Gerry Dantone, and his band Universal Dice are in some senses, men out of time. It is the music listening public’s immense misfortune that songwriters and bands confine themselves to such a narrow range of possibilities in our modern age, but in an increasingly imploding and transforming musical scene, observers certainly can’t blame those seeking to sustain their lifestyles on the profits from their music alone for pandering to audience’s desires and forsaking their own inner voice. Some have no inner voice to forsake and are content to be entertainers. There’s no crime in that.
However, Gerry Dantone’s aspirations remind us of an earlier time in our history, not far removed from today, when musicians and composers working in popular music looked to stretch the form to accommodate the wide breadth of their dreams and express the seemingly inexpressible. The fourth studio release from Dantone’s band Universal Dice birth, love, hate, death is one of those albums and carries listeners on an amazing, bracing journey over sixteen songs.
“Welcome to the World” welcomes listeners to birth, love, hate, death’s musical world with a dyed in the wool rock and roll vamp introduction soon transforming into a brisk, but never careening guitar driven groove. There’s a leathery, weather-worn quality to Dantone’s voice that will seem familiar to listeners since it has so many natural antecedents, but it has its own distinct character and he never seems like an imitator.
He shows flexibility for adapting that voice with the song “I Wish I Could Tell You This” without losing any of its hard-worn emotional gravitas and the accompanying music for the song is on target as well. Particularly the guitar. “The Prophet” is a hard-hitting and physical workout for both Dantone and his accompanying musicians thanks to its intensely rhythmic thrust and the omnipresence of an effective drum track pushing everything along. Judged on the fact it’s the longest album track, “Take Me Home” strikes me as one of the album’s most pivotal tunes, at least for fleshing out the story, and it provides another of Dantone’s more affecting vocal performances.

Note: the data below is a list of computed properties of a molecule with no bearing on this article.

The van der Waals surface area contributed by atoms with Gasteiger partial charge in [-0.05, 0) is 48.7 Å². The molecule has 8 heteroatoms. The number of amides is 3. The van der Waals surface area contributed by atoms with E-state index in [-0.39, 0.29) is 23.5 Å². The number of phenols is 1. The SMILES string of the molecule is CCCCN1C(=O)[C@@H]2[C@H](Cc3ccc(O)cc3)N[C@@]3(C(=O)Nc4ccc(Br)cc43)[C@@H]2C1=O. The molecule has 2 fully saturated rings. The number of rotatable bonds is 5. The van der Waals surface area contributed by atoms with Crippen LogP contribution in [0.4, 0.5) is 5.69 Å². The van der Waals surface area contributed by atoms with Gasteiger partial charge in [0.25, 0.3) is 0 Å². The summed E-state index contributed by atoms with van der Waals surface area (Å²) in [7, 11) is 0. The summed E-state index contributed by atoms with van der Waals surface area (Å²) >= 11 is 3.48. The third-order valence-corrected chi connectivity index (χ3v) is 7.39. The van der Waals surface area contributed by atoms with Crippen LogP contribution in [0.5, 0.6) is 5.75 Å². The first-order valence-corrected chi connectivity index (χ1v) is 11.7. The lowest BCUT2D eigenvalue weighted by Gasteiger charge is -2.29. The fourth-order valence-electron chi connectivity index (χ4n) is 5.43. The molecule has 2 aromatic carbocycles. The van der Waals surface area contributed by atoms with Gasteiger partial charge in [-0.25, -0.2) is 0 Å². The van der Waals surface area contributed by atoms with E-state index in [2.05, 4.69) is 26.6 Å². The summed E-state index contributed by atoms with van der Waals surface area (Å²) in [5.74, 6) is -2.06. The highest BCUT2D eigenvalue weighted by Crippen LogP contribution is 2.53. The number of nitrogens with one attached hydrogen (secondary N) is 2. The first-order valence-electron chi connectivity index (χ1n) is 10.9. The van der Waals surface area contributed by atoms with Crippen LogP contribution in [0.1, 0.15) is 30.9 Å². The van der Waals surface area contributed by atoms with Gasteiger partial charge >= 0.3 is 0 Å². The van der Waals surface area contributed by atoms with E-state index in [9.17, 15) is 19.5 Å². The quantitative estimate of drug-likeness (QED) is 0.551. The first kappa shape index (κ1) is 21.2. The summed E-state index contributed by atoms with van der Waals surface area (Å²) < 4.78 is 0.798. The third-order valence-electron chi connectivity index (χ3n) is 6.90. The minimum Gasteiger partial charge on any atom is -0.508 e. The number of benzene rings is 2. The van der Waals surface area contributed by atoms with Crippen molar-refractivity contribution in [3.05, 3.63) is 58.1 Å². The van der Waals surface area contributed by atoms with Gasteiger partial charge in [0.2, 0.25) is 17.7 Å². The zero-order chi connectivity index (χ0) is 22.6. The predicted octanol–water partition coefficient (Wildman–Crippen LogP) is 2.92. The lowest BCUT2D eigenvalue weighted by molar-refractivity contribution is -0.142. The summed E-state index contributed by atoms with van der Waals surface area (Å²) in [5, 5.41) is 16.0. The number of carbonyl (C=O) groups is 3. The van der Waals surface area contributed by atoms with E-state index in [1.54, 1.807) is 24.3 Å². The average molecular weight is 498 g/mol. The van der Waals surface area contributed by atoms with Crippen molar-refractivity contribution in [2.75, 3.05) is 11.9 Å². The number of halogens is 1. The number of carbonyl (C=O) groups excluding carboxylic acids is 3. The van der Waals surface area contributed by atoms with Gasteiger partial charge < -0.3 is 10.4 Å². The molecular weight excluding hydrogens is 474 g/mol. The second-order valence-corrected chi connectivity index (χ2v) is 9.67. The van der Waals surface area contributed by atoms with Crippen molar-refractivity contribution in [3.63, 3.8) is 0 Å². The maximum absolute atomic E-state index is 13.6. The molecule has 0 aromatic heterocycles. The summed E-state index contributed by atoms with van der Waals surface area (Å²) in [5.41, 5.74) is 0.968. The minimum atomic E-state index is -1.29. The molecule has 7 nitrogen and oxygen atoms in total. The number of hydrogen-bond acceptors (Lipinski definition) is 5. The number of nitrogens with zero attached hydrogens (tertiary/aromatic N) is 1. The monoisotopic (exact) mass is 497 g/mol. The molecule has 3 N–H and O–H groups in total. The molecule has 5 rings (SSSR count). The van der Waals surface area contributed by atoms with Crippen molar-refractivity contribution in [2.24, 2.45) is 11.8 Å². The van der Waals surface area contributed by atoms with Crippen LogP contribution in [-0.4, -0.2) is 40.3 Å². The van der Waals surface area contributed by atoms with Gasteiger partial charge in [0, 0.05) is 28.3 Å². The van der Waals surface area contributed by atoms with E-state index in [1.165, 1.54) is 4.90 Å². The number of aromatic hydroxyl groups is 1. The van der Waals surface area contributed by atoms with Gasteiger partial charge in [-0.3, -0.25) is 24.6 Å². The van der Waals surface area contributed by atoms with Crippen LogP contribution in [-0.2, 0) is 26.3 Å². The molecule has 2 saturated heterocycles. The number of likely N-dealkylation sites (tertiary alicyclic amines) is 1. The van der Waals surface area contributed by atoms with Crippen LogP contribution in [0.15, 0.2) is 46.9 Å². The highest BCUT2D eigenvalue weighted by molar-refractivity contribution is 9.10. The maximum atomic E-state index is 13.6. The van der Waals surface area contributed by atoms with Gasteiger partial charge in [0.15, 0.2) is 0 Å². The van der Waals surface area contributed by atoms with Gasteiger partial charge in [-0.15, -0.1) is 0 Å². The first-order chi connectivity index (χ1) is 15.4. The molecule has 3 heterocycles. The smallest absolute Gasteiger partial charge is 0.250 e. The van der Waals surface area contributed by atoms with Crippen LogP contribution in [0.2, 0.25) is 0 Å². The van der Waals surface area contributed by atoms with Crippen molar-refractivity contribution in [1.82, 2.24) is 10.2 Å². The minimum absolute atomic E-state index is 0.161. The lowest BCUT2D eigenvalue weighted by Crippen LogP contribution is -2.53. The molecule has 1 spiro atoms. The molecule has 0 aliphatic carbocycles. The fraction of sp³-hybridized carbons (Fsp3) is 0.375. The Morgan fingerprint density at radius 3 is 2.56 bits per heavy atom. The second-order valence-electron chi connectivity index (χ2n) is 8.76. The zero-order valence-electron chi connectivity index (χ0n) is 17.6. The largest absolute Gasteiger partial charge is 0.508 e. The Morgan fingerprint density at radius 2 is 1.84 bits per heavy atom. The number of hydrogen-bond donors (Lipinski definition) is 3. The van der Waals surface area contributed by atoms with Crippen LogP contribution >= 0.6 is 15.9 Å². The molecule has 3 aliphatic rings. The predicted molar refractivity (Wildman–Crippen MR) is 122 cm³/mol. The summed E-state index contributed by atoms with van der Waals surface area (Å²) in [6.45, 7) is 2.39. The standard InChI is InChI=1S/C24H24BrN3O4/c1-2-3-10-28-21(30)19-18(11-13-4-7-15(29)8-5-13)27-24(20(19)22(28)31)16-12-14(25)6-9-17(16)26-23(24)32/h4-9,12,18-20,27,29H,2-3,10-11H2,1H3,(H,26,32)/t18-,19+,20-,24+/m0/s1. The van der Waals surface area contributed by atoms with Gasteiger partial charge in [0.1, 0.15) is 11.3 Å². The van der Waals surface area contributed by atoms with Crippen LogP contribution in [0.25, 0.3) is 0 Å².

Universal Dice finds dichotomy in their music
“I Love It When They Hate It” and “I Know What I’m Doin’” are a particularly effective tandem of tracks with a clear debt to Dantone’s influences while still bringing a very modern feel to bear. This isn’t coming out on a major label with a big budget, so it’s doubly impressive and indicative of their commitment the way Universal Dice’s fourth album comes off as a polished professional effort. The latter of those two songs are particularly strong, but both maintain the same high standard characterizing the album from the first.
“Better Man” has a harder rock edge than many of the other songs on birth, love, hate, death, but it’s handled with the same artful touch we hear in the surrounding cuts. “Man Enough” has a lot of that same rock fire, albeit burning in a different way and the aching “I’m No Good For You” flies the same flag without ever sounding like some knock off of the two aforementioned songs. The album’s rock trappings fall away with the final songs “One Day at a Time” and “Forever”. There’s fall much more squarely in the camp the band’s avowed Beatles influence without ever sounding like a Fab Four imitator. It’s amazing how Dantone and Universal Dice recall the past without ever being beholden to it and prove, conclusively, that you can make new uses out of these long standing forms.
Follow the band at http://www.universaldice.com/
Find more Univeral Dice music on SPOTIFY: https://open.spotify.com/artist/5UqnHMQA5AgmLcD4W7BGLM
-review by Laura Dodero